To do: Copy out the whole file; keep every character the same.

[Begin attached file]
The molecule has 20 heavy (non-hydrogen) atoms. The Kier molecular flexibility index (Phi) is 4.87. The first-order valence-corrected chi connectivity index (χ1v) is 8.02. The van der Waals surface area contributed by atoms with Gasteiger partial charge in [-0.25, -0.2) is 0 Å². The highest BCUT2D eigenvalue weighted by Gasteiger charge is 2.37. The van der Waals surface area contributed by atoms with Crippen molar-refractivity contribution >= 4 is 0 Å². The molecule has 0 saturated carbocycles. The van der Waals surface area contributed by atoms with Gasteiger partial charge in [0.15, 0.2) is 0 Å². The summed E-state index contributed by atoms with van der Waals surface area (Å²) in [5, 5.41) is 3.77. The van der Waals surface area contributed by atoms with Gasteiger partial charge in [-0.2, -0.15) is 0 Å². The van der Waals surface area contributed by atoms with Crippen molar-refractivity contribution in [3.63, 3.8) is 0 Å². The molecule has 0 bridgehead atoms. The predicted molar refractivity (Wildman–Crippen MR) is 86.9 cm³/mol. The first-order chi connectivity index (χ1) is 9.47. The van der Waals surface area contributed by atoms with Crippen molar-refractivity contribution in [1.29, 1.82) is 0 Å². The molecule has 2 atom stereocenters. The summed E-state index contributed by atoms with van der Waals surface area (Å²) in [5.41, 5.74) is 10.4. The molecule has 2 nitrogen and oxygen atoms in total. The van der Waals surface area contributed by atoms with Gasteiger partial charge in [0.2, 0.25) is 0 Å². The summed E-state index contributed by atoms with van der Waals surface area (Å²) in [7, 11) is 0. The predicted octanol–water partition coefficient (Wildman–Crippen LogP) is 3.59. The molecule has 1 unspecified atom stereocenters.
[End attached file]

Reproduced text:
The molecule has 20 heavy (non-hydrogen) atoms. The Kier molecular flexibility index (Phi) is 4.87. The first-order valence-corrected chi connectivity index (χ1v) is 8.02. The van der Waals surface area contributed by atoms with Gasteiger partial charge in [-0.25, -0.2) is 0 Å². The highest BCUT2D eigenvalue weighted by Gasteiger charge is 2.37. The van der Waals surface area contributed by atoms with Crippen molar-refractivity contribution >= 4 is 0 Å². The molecule has 0 saturated carbocycles. The van der Waals surface area contributed by atoms with Gasteiger partial charge in [0.15, 0.2) is 0 Å². The summed E-state index contributed by atoms with van der Waals surface area (Å²) in [5, 5.41) is 3.77. The van der Waals surface area contributed by atoms with Gasteiger partial charge in [-0.2, -0.15) is 0 Å². The van der Waals surface area contributed by atoms with Crippen molar-refractivity contribution in [3.63, 3.8) is 0 Å². The molecule has 0 bridgehead atoms. The predicted molar refractivity (Wildman–Crippen MR) is 86.9 cm³/mol. The first-order chi connectivity index (χ1) is 9.47. The van der Waals surface area contributed by atoms with Crippen molar-refractivity contribution in [1.29, 1.82) is 0 Å². The molecule has 2 atom stereocenters. The summed E-state index contributed by atoms with van der Waals surface area (Å²) in [5.41, 5.74) is 10.4. The molecule has 2 nitrogen and oxygen atoms in total. The van der Waals surface area contributed by atoms with Gasteiger partial charge in [0.2, 0.25) is 0 Å². The summed E-state index contributed by atoms with van der Waals surface area (Å²) in [7, 11) is 0. The predicted octanol–water partition coefficient (Wildman–Crippen LogP) is 3.59. The molecule has 1 unspecified atom stereocenters.